WEtech Alliance Summer Intern Ivy Wills will be traveling Windsor-Essex this summer in hopes of gaining valuable insight into career paths while documenting her experience and lessons in her blog “Ivy’s League”. Interested in welcoming Ivy to your tech company? Let us know!
My Experience at CUCSC
As a volunteer and participant of the Canadian Undergraduate Computer Science Conference (CUCSC), I was given the opportunity to work alongside students in my field and learn through a variety of presentations. Due to my work schedule, I was not able to attend every event at the CUCSC, however, I did attend every event held on July 26th and the morning of July 27th.
On the 26th, one inspiring event was a workshop by Don Ward, Director of Engineering at Quicken Loans. He gave a brief introduction about Google Firebase and its applications. He also talked about his experience at Quicken Loans and what he learned during a 100 days of code challenge. The next day, he followed up with a workshop that walked viewers through the steps needed to make a simple app using Google Firebase.
One presentation on Artificial Intelligence, that took place by Dr. Ziad Kobti, the director of the School of Computer Science at the University of Windsor and former President of the Canadian Artificial Intelligence Association, also caught my interest. He expressed the different interpretations of AI as well as its connections to philosophy. He hopes to use AI to solve problems in healthcare and other areas.
The panel I enjoyed the most at CUCSC was the Women in Tech Panel. The speakers at this panel were Samantha Estoesta the Outreach Operations Manager at the innovation lab at TD, Yvonne Pilon the President and CEO of WEtech Alliance, Alicia Jewell Bayi a business analyst for Quicken Loans, and Justine Janssen the Senior Vice President of Strategy at Ceridian. Each speaker talked about the pathway they took in order to achieve their position and gave their views on women in technology. One perspective that Yvonne gave was her desire to see technology panels that are diverse without needing to be named a women or diversity panel. This is an inspiring goal for the technology field that I hope becomes a reality.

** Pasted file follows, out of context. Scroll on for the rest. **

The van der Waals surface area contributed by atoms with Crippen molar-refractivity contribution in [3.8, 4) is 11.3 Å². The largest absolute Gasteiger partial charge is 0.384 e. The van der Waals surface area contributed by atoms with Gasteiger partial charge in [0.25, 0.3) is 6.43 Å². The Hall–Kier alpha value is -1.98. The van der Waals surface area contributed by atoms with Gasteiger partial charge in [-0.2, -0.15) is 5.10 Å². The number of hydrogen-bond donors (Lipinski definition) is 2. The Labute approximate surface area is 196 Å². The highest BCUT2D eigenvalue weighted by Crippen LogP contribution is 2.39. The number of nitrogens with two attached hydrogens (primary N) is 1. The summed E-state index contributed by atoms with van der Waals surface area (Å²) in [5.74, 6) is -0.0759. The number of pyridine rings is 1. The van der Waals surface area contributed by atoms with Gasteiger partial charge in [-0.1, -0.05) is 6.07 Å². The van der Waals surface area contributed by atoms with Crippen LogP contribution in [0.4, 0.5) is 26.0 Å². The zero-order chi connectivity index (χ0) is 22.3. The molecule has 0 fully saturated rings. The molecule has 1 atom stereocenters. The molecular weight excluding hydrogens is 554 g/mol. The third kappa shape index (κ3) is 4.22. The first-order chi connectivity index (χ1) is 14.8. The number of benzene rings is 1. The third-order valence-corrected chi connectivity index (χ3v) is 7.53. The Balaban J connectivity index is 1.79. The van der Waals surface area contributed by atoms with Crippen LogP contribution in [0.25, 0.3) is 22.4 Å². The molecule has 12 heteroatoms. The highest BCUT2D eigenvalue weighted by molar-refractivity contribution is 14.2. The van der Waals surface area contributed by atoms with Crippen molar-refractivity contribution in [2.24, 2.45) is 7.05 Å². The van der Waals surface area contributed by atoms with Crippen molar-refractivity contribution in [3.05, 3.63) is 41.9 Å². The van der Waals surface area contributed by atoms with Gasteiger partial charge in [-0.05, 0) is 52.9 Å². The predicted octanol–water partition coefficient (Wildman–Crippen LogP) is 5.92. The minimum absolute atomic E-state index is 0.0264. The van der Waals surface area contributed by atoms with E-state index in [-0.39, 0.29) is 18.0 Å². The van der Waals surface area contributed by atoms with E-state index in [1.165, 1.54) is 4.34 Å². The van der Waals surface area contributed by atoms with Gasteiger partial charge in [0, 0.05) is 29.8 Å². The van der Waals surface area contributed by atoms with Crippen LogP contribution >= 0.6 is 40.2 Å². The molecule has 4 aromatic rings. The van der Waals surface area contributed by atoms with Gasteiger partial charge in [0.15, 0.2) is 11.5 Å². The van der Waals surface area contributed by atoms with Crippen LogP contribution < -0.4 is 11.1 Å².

Working as a volunteer with Chair Noah Campbell and Vice-Chair Aislyn Lewis-Laurent was an enjoyable experience. They are both very organized and hard working. They created a successful conference and allowed the volunteers to attend the events they were interested in. They both have lively personalities and were extremely welcoming.
This conference helped me along my journey by giving me the chance to hear from several individuals in the technology field and speak to other individuals my age and a few years older who are working towards their future.
Ivy Wills is a second-year computer science student at the University of Toronto Scarborough. She grew up in Windsor and is currently spending the summer here before her second year. Starting in her grade 12 year of high school, she joined her high school robotics team, the 5885 Wiredcats. Here she learned the basics of programming and developed an interest in machinery. Following grade 12, she developed her teaching skills leading a month-long introduction to robotics summer class to children in grades 3-4. During her first year of computer science, she learned different programming languages and developed an interest in game development.
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